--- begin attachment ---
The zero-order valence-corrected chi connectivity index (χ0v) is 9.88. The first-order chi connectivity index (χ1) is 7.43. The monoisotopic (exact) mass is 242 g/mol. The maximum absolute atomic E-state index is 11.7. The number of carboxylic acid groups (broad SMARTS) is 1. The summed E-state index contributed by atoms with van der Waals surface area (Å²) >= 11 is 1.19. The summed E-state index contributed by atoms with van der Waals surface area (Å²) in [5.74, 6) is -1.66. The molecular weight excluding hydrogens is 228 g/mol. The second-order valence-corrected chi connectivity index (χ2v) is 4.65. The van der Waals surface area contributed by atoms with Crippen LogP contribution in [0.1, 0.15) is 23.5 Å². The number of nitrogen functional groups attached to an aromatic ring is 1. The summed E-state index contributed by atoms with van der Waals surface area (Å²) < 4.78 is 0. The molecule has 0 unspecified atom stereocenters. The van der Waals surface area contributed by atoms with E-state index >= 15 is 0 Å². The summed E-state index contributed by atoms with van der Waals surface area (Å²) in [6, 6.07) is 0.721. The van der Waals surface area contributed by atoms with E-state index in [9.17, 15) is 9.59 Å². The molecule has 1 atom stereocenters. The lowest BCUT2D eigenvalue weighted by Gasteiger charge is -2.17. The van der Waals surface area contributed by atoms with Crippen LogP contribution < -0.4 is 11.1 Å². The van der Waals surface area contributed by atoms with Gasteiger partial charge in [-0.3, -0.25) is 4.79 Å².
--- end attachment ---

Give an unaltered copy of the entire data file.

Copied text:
The zero-order valence-corrected chi connectivity index (χ0v) is 9.88. The first-order chi connectivity index (χ1) is 7.43. The monoisotopic (exact) mass is 242 g/mol. The maximum absolute atomic E-state index is 11.7. The number of carboxylic acid groups (broad SMARTS) is 1. The summed E-state index contributed by atoms with van der Waals surface area (Å²) >= 11 is 1.19. The summed E-state index contributed by atoms with van der Waals surface area (Å²) in [5.74, 6) is -1.66. The molecular weight excluding hydrogens is 228 g/mol. The second-order valence-corrected chi connectivity index (χ2v) is 4.65. The van der Waals surface area contributed by atoms with Crippen LogP contribution in [0.1, 0.15) is 23.5 Å². The number of nitrogen functional groups attached to an aromatic ring is 1. The summed E-state index contributed by atoms with van der Waals surface area (Å²) < 4.78 is 0. The molecule has 0 unspecified atom stereocenters. The van der Waals surface area contributed by atoms with E-state index >= 15 is 0 Å². The summed E-state index contributed by atoms with van der Waals surface area (Å²) in [6, 6.07) is 0.721. The van der Waals surface area contributed by atoms with E-state index in [9.17, 15) is 9.59 Å². The molecule has 1 atom stereocenters. The lowest BCUT2D eigenvalue weighted by Gasteiger charge is -2.17. The van der Waals surface area contributed by atoms with Crippen LogP contribution < -0.4 is 11.1 Å². The van der Waals surface area contributed by atoms with Gasteiger partial charge in [-0.3, -0.25) is 4.79 Å².